With password hacks, there is often more than meets the eye, since the modern Web surfer typically uses the same login authentication everywhere. It’s easy to see why: The average Internet user these days has 27 different accounts, and 37% forget a password at least once a week. In the past year alone, Yahoo, Dropbox, and LinkedIn, to name a few, all were hit by attacks, requiring their users to create new passwords. This leaves you vulnerable to an across-the-board information breach, where your information from an unrelated account could be used to access your credit card accounts.
No PC Necessary
Modern attacks don’t only come from your desktop. An increasing number of attacks are focusing on mobile phones and tablets. Threats to iOS devices increased 82% in 2013 and Android devices are targeted nearly 6,000 times a day. If your phone is losing battery extremely quickly or you are suddenly burning through your data, it may be a sign of an infection, which could have come from an SMS link or through a downloaded app.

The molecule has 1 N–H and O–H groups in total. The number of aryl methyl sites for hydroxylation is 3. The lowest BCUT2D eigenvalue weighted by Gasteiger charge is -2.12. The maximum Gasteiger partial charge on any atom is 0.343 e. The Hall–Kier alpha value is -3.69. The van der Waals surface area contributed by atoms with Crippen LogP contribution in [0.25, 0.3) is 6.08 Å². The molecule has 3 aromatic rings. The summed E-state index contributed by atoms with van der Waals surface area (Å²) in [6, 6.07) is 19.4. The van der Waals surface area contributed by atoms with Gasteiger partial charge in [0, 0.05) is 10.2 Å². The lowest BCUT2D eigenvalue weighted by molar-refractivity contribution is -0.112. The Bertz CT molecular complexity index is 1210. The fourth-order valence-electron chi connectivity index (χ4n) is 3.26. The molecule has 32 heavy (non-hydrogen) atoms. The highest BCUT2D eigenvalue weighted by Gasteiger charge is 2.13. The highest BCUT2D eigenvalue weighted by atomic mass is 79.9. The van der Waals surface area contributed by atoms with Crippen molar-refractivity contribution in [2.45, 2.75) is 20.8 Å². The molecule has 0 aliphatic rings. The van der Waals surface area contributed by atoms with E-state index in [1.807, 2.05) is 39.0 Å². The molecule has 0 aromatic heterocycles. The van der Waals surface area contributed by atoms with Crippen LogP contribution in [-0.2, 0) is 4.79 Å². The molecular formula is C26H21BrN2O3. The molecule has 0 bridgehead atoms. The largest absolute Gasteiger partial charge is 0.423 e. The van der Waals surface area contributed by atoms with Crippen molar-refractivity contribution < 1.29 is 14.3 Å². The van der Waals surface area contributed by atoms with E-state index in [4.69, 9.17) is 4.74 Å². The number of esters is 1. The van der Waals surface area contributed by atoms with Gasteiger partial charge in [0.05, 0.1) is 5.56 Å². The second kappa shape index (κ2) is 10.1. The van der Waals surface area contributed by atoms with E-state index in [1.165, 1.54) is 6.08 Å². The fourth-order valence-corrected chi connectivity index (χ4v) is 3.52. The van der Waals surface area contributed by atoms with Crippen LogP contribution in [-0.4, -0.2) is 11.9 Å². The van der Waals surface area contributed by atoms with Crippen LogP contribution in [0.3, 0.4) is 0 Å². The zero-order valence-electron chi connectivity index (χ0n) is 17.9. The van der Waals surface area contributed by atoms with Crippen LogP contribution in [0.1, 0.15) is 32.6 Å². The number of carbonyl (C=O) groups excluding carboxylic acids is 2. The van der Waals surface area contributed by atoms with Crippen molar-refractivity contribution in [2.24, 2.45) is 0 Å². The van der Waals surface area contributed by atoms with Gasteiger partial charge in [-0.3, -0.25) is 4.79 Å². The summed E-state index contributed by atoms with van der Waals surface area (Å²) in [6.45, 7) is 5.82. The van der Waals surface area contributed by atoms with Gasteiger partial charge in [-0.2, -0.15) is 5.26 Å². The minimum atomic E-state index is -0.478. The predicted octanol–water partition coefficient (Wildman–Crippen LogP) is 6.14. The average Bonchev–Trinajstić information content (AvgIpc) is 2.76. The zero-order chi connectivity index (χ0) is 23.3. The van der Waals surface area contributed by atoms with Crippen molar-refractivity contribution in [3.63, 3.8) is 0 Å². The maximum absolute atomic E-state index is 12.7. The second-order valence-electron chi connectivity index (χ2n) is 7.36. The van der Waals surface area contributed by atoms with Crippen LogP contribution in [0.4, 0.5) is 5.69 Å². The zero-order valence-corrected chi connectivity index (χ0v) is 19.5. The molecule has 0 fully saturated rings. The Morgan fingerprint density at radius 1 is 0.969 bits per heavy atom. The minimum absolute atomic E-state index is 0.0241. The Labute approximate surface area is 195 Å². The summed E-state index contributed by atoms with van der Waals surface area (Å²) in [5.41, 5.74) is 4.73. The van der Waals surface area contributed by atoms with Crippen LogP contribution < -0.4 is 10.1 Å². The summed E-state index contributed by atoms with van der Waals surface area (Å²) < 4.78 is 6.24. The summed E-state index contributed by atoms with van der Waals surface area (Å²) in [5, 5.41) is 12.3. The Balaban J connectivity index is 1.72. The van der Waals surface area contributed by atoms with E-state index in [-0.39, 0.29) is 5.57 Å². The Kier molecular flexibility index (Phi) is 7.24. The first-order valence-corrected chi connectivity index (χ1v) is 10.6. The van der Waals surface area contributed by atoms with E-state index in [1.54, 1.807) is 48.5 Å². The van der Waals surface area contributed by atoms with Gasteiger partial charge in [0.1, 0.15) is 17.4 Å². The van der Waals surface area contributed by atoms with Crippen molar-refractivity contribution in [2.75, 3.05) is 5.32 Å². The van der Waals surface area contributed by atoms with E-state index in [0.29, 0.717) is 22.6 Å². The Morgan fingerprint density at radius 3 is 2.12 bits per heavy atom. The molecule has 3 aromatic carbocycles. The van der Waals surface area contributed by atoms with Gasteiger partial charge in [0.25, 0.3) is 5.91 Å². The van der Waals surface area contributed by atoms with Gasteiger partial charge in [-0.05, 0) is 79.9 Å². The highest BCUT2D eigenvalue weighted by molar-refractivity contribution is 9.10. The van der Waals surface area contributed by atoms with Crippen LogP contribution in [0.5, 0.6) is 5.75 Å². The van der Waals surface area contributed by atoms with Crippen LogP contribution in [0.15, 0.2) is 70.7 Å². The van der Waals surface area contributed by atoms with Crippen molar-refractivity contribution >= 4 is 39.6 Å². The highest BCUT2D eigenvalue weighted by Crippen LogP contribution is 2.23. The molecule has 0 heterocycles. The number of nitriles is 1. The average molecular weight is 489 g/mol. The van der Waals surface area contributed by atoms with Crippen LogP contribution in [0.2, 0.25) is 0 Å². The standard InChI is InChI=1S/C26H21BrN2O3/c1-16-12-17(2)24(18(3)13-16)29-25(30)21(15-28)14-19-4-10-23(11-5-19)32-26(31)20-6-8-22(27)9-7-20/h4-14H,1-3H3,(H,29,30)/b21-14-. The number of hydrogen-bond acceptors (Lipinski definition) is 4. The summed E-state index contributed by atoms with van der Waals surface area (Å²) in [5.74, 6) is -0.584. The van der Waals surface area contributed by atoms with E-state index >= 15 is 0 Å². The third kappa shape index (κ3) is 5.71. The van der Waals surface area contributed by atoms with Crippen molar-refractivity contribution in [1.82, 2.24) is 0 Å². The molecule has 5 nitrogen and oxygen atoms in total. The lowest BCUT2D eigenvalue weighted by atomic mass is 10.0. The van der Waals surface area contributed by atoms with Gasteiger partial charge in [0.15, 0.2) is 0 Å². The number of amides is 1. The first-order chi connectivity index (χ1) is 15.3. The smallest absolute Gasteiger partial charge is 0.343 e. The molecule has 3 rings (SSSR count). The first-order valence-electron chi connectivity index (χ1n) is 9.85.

Some threats are less technical and come under the pretense of phone calls from imposter IT help desks, termed quid pro quo attacks. This unsolicited help is playing a numbers game: Call enough employees saying you will help with the issue they reported and one is bound to have actually done so recently. Be it a phone call asking you for a password or an email asking you to click on a link to update your software, employees must take care to verify the source asking for this information and question why they might be asking for credentials. Companies can train employees and their IT departments on how to use features like encrypted emails to relay sensitive information.
Malicious attacks that target users through gaining their trust have a long history and are not going away. If Mark Zuckerberg’s data can be breached, we can all fall victim. Vigilance is key to creating a culture of data security intelligence where individuals feel empowered to identify a threat.